I am currently smitten by Henry David Thoreau, so much so that I am on the brink of fangirling over a man who lived two centuries ago. I know, it sounds pathetic.
I was reading his essay, Walking, moments ago. He talked about the art of Walking and how only a few completely understood it. Thoreau refers to taking walks – sauntering. Not the kind that one does for the sake of exercise, like a sick taking medicines. It is not also meant as walking for an errand, for which he refers to as tours instead of expeditions.
I think that I cannot preserve my health and spirits, unless I spend four hours a day at least – and it is only commonly more than that – sauntering through the woods and over the hills and fields, absolutely free from all the wordly engagements.
I think, walking for him is as essential as breathing. He even believes that mechanics and shopkeepers of yore, cooped inside their shops all day long, deserve some credit for not committing suicide.
I can’t help but feel guilty. My job requires me to sit in front of a monitor for eight hours for five straight days every week. It does not sound tiring. I’m away from the tropical sun, burning brain cells instead of sweat. I only walk a few meters to the jeepney stop and a couple more to reach the house I’m staying in. It was a boring routine.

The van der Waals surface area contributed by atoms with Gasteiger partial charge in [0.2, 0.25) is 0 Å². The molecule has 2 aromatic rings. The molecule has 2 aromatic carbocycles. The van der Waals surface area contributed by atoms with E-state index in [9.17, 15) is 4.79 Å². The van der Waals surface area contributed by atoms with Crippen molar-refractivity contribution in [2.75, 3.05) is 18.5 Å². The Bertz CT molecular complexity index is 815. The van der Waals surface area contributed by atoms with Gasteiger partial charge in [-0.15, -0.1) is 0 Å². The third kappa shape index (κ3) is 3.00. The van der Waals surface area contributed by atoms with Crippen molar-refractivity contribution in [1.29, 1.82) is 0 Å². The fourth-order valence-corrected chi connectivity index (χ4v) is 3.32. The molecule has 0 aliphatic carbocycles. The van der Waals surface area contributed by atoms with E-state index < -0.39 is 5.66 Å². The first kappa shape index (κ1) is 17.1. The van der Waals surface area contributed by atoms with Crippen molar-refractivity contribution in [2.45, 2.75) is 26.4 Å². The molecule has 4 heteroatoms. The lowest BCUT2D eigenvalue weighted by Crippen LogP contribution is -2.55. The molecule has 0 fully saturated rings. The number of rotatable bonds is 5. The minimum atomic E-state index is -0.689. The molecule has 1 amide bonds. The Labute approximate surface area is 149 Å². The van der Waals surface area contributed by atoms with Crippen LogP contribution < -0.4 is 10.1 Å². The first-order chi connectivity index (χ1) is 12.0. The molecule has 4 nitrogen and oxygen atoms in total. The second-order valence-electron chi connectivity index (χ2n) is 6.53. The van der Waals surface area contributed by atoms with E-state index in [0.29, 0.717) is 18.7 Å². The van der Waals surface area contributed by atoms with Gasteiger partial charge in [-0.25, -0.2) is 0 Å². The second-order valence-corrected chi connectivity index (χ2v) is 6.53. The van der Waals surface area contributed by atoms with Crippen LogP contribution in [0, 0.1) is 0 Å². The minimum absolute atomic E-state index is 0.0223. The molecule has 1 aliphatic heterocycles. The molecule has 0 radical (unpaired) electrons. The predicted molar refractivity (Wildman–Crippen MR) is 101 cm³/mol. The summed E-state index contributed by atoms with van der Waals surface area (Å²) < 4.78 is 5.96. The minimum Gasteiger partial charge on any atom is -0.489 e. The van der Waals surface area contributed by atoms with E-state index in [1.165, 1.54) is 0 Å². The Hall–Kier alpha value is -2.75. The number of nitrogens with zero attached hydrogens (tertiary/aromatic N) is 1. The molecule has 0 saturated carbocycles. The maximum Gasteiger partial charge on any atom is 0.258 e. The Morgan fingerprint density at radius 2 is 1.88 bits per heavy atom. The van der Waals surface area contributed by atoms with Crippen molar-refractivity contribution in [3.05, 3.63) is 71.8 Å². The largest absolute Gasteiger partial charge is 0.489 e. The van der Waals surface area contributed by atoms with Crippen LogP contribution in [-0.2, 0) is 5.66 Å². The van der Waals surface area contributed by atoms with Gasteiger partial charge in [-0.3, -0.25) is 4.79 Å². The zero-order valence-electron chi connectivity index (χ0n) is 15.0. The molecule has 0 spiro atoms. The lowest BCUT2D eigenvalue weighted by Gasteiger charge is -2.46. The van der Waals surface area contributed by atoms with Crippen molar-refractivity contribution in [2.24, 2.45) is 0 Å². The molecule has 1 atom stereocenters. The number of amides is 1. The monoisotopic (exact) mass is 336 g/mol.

I envy Thoreau. He got to live in an era where modernisation did not yet eat up a great part of nature. A time when nature lay supreme over skyscrapers and fancy parks and winding roads. It would have been amazing to go out of the house and explore the woods and the world beyond, to cease being a part of the “civilized society” and to blend in with nature instead. I could do that back home, where we have plains and hills and a river that meanders far into the next town. I live in a city now where I only get to see bulidings and constructions sprouting from an empty lot every few months. I’m still thankful though, because in this particular city, you only need to take a few minutes to experience the mountain or the sea. The only problem is that, even those places were not spared from commercializations. The sea smells awful. You have to pay a lot to enjoy a breath of fresh air.
The last time I walked many miles and escaped the polluted city, we had a group camping at Cebu’s highest peak, Osmeña Peak. It was named after President Sergio Osmeña who used to go horseback riding in those ranges.
I forgot how many miles we traversed, but I was out of breath by the time we reached the camping site. The walking took more than two hours.
I found these interesting sights along the way though:
I can say the exhausting trek was all worth it, especially when you get here:
I wish I could do that every month. But getting there takes a very long bus ride, a scary ride up the mountainous town and a very lengthy trek.
Thoreau and the people of long ago were so lucky to easily access nature. And the man did get to improve his opportunities of walking and savoring true freedom, before the evil days of privatisation and modernisation came.
PS All photos are not mine. Credit goes to Kuya Rommel. @Rommel Bigno